Thursday, February 10, 2011
Local cattle ranchers contend with cold
Wednesday’s clear skies gave a reprieve to beleaguered farmers struggling to care for cattle in open fields throughout Allen County.
Eddyra Nelson, who with her husband Delbert runs about 100 head north of Iola, at Geneva and LaHarpe, said “We’re lucky — we don’t have any calving yet.”
With the heavy, drifting snow, “Just getting them fed is hard,” she said. “We take them big bales of hay with the 4-wheel drive and tractor,” she added. Chopping ice goes without saying.
Eddyra said her son Robert had to come fetch her Wednesday in his 4WD to feed the farm cats because her minivan wouldn’t make it through the snow. Robert cut holes in ponds and gave the cattle extra feed.
“They didn’t make it out to the ones in LaHarpe,” she said, “But we had warning about the storm, so they gave them extra the day before,” she noted.
Steve Strickler, of Strickler’s Dairy in Iola, said he is concerned about calves out in open fields north of the farm office.
“The one’s I’m concerned about are the open air pens,” Strickler said during the midst of Tuesday’s blizzard. “We just ride around on the four-wheelers and make sure they have fresh food.”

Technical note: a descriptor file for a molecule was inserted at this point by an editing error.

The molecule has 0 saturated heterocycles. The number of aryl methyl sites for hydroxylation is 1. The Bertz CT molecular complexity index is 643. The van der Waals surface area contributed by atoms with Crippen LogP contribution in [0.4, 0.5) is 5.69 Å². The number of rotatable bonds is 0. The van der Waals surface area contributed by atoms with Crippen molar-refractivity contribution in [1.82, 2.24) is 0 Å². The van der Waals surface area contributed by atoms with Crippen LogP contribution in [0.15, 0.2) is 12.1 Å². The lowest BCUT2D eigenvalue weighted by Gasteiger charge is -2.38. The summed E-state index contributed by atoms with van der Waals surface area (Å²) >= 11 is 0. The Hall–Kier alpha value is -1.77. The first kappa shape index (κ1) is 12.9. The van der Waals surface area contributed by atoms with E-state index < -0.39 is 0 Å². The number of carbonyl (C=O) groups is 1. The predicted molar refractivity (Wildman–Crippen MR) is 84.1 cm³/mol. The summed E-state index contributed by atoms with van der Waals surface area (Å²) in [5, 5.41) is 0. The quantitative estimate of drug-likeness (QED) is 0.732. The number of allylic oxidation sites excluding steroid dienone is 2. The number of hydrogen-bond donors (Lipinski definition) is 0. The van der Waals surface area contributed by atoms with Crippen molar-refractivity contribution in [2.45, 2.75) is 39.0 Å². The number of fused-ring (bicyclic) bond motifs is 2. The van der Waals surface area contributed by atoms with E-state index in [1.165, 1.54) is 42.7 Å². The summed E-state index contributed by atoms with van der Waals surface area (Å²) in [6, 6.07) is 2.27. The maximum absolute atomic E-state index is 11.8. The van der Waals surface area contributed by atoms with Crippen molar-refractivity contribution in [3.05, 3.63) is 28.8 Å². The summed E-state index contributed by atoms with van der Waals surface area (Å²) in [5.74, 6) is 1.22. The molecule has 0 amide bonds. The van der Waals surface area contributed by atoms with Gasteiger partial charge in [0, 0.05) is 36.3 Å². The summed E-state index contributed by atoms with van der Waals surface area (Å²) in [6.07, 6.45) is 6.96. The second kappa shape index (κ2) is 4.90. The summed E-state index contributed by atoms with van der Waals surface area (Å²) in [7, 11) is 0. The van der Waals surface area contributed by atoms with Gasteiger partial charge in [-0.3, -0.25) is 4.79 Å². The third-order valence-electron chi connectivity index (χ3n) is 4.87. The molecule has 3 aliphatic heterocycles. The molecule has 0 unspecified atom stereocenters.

He said many cattle will stay behind the farm’s 6-foot-high windbreaks, made of baled recycled tires.
As for Strickler, “I’m trying to stay in the office and do computer work today,” he chuckled.
Ruth Mueller, who with husband Larry has cattle on Mississippi Road, said they are doing all right. “We don’t have any calving,” she said. What calves they do have were born last spring, and “they’re big and healthy,” she noted.
Craig Mentzer also was grateful. “We won’t be calving until Feb. 20 or so,” he said.
He’s taking precautions against the cold, though.
“Most of my ponds have automatic watering systems,” he said, that circulate water through nearby tanks. That allows Mentzer to fence off the ponds proper, in order to keep cows off the ice.
“They’re not supposed to freeze,” he said of the circulation tanks, “but they’re freezing now.”
“We’ll have to chop ice, but it’s not as bad as chopping on a pond,” he added.
The fields he has where ponds have not been fenced, he said, “worry me. We have a few where they do get on the ice and it’s not a good situation.” Those cattle require frequent checking on, Mentzer said.
“I’ve lost a few over the years” to ice break, he added.
Mentzer also scraped feeding spots and bladed behind windbreaks, he said, to ensure the cattle could get to food and shelter.
“If we keep them out of the wind, that’s 90 percent of it. We put down old, poor quality hay” for bedding at the windbreaks, he said. “They’ll probably eat half of it.”
The Mentzers have more than 200 cattle “about 2 miles east of Neosho Falls” in Allen County.
To get to them all, “we had to take the tractor and blade a path before the feed truck could go through,” Wednesday afternoon.
The bitter cold is supposed to let up this weekend, with more snow predicted for Monday.